ERP stands for
Exposure and Response Prevention (ERP) therapy is a form of Cognitive Behavioral Therapy (CBT) that was developed specifically to treat obsessive-compulsive disorder (OCD).
What is ERP?
One of the hallmark symptoms of OCD is obsessions, which are unwanted, intrusive thoughts, images, ideas, or urges that cause significant distress. These can include doubts about one’s own identity, intrusive thoughts about doing harm to others, unwanted fixation on physical sensations, and a wide range of countless others. OCD also includes compulsions, which are physical or mental behaviors done in an attempt to reduce this distress created by the obsessions. Compulsions are often done with the aim of detecting and neutralizing a perceived threat in order to prevent a feared outcome from occurring. Compulsions may provide short-term relief from the distress caused by obsessions, but it reinforces the belief that compulsions successfully dealt with a real danger or threat, allowing obsessions to return more frequently and causing more distress over time.
ERP therapy breaks this cycle by addressing both obsessions and compulsions. In ERP, an individual is encouraged to confront the stimuli that trigger distress related to their obsessions while also resisting the urge to perform compulsions in an attempt to reduce their distress.
Instead of responding with compulsions in order to resolve distress or avoid a feared outcome, someone in ERP therapy will learn to accept the uncertainty behind their obsessions and allow their distress to dissipate over time. Additionally, instead of avoiding their obsessions or distracting themselves from them, someone in ERP will simply acknowledge that they are having an unwanted thought, idea, image, or urge, without giving it any particular attention.
The success of ERP often depends on the patient consistently practicing exposures outside of their therapy sessions. This can occur in planned, structured activities, or other unplanned exposure opportunities that arise in daily life. Response prevention skills are built over time, eventually becoming “new habits” in daily life. At this stage, OCD symptoms are managed day to day, and even when intrusive thoughts occur, the distress they cause is often dramatically reduced or negligible.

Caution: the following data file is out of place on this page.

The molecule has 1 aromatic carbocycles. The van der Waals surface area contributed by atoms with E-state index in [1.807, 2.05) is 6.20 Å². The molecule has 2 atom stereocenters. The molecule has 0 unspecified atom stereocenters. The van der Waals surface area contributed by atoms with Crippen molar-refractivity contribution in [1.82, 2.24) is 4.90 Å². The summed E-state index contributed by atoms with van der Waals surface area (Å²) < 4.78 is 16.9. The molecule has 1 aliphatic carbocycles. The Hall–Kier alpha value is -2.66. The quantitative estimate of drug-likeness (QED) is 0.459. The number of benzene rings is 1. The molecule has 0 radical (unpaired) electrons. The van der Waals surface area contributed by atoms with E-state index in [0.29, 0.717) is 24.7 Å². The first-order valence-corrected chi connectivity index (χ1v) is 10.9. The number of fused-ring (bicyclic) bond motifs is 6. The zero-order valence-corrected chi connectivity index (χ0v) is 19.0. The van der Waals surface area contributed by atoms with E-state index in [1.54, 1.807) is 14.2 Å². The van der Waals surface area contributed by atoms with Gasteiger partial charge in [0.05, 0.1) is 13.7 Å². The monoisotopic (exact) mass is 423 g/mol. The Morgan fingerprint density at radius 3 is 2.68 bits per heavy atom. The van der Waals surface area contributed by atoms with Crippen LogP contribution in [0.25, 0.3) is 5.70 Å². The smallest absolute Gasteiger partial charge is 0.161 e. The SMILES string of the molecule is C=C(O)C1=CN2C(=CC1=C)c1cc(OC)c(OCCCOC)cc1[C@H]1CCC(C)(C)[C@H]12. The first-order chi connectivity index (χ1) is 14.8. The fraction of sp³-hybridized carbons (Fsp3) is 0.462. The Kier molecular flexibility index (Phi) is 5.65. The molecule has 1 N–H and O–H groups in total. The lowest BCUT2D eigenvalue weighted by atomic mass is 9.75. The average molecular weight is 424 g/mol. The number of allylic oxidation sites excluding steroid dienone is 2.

The Exposure Hierarchy
The first stage of someone's ERP process involves cataloging their obsessions—every intrusive thought, image, idea, and urge they experience in relation to their OCD theme(s)—as well as all their compulsions—the behaviors they perform or avoid in an attempt to relieve distress or prevent a feared outcome in response to their obsessions. Included in this cataloging process are the scenarios that trigger the obsessional distress.
The next step is to organize these obsessions and triggers into a hierarchy based on the Subjective Units of Distress Scale (SUDS), or the level of distress these obsessions cause, which is measured on a scale ranging from 1 (minimal distress) to 10 (extreme distress). This hierarchy is used to plan the course of ERP treatment; the patient and their therapist will design exposures to trigger anxiety similar to each obsession on the hierarchy, starting with the ones that cause the least relative distress.
This is important to the ERP process. By starting with the obsessions that cause the least relative distress, the patient and therapist can work to make incremental progress, ensuring that the member learns response prevention skills without exposing themselves to too much distress. If a therapy member is exposed to high levels of distress too early, it can make them less receptive to ERP process, making it less effective.
The hierarchy of obsessions can also serve as a motivational tool. When people doing ERP learn that they can tolerate an exposure with a 3/10 SUDS level early in treatment, they can aspire to the freedom they might feel from conquering an obsession with a 9/10 SUDS level later in treatment.
You might note that compulsions are not organized into a hierarchy. That's because the structure of ERP is based on effectiveness and safety, so the process of learning to tolerate distress without engaging in compulsions is at the center of the treatment plan, and this is done by targeting specific obsessions and fears. While a patient and their therapist may choose to focus on eliminating especially burdensome compulsions at certain points on the hierarchy, the progression of exposures is based on the level of distress they cause.
Simply exposing oneself to obsessions and fears accomplishes nothing in itself—progress is only made in ERP through response prevention. This breaks OCD's vicious cycle and teaches someone going through ERP that they are able to tolerate distress and accept uncertainty without trying to get rid of it through compulsions, which reinforce those feelings and cause obsessions to return again and again.
Response prevention itself is not always as simple as not doing a specific compulsion, however. There are often specific techniques that may be employed and certain errors that need to be avoided.
Not all response prevention techniques involve simply “doing nothing,” for example. One such response prevention technique is known as non-engagement response, or brief, simple words or phrases used to emphasize the insignificance and irrelevance of intrusive thoughts. Non-engagement responses include phrases like “Whatever,” “Maybe, maybe not,” “So what?” or simply “Okay. Fine.”